DIY : What’s Up with Activated Charcoal? – Laguro – Medium

Within the last couple of years, there has been a rising trend of using activated charcoal as a “do-it-yourself” technique to whiten teeth in the comfort of your own home for a very affordable cost. As the majority of consumers, myself included, sought for quick ways to whiten and brighten our teeth without hurting our budget, we couldn’t help but notice that this specific product has been recognized as one of the top search results for teeth whitening on major search engines. But, at what cost will it take for us to stop and consider if such techniques would be more harmful than beneficial to our overall oral health? And what exactly is activated charcoal?

When we hear people talking about activated charcoal for teeth whitening, they aren’t exactly talking about the black chunks we use for grilling or the remains of burnt woods. Though this product has been found to have some similar properties as barbecue charcoal, it’s not quite the same thing. Rather, activated charcoal is a black powder created from coconut shells, olive pits, coal, and several other natural materials. These ingredients are then mixed together and treated with steam, oxygen, carbon dioxide, certain acids and other chemicals in order to activate it. This process creates the changes to its internal structure, allowing the final product to be more porous than regular charcoals.


As we dig furthermore into our findings, we were surprised to find that activated charcoal has been around and used for quite some time in various situations. In 1831, a scientific investigator named Tovery demonstrated the benefits of this substance by standing before the French Academy of Medicine and ingested a lethal dose of strychnine mixed with charcoal. It was resulted that Tovery suffered no ill effects from the strychnine because of the simultaneous ingestion of charcoal. In 1834, it was used medically for the first time by an American doctor to save the life of a patient who ingested mercury chloride on accident, and gained its popularity in the 20th century as a teeth whitening product.


Activated charcoals have negative electrical charges, which attract positively charged molecules like toxins and gases; the charcoals absorb and trap the unwanted molecules. Additionally, it has similar effects when used to fight the nasty free radicals that occur in our body. Because activated charcoal cannot be absorbed by the human body, it carries the unwanted toxins out of the body through excretions. Although activated charcoal has been around for some time, it is important for us to keep in mind that this product has only been more widely accepted as an essential tool for poison management within the last 20 years.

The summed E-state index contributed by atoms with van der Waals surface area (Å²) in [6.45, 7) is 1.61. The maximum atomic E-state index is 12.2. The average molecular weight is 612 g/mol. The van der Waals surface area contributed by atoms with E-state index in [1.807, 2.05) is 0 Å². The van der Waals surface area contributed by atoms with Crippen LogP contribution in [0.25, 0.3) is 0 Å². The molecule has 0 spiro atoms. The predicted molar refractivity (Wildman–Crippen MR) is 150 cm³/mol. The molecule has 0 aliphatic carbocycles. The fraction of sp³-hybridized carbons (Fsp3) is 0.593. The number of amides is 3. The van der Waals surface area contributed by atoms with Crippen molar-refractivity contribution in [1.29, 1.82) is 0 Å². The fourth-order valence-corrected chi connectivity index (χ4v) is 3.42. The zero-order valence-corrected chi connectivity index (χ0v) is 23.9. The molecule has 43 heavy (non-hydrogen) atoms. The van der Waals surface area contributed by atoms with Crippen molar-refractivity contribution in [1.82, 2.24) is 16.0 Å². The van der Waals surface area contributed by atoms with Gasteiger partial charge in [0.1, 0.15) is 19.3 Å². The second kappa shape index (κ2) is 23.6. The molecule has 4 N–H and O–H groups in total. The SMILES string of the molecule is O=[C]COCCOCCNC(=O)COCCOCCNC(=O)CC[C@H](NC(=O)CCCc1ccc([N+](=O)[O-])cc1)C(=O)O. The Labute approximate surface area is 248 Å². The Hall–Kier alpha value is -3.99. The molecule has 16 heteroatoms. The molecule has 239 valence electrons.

In addition to activated charcoals being an essential tool for poison management, it has many healing properties and beneficial medicinal uses. When used in a controlled environment and on a case-by-case basis, activated charcoal may improve kidney function and reduce drug absorption by up to 74 percent in adults; it has been shown to reduce the over-the-counter and prescription drug effectiveness when taken after the drugs were ingested. Those who are currently suffering from a kidney disease — a disease where the kidneys can no longer properly filter waste products, may benefit from using activated charcoal due to its toxin-binding qualities which help to reduce the amount of waste products that the kidneys have to filter. Additionally, a study conducted with patients who struggled with high cholesterol showed improvements in lowering the percentage by at least 25 percent when they took activated charcoal every day for four weeks. When considering implementing activated charcoal for medical uses, we are confident to say that it will have positive effects when consumed under supervision.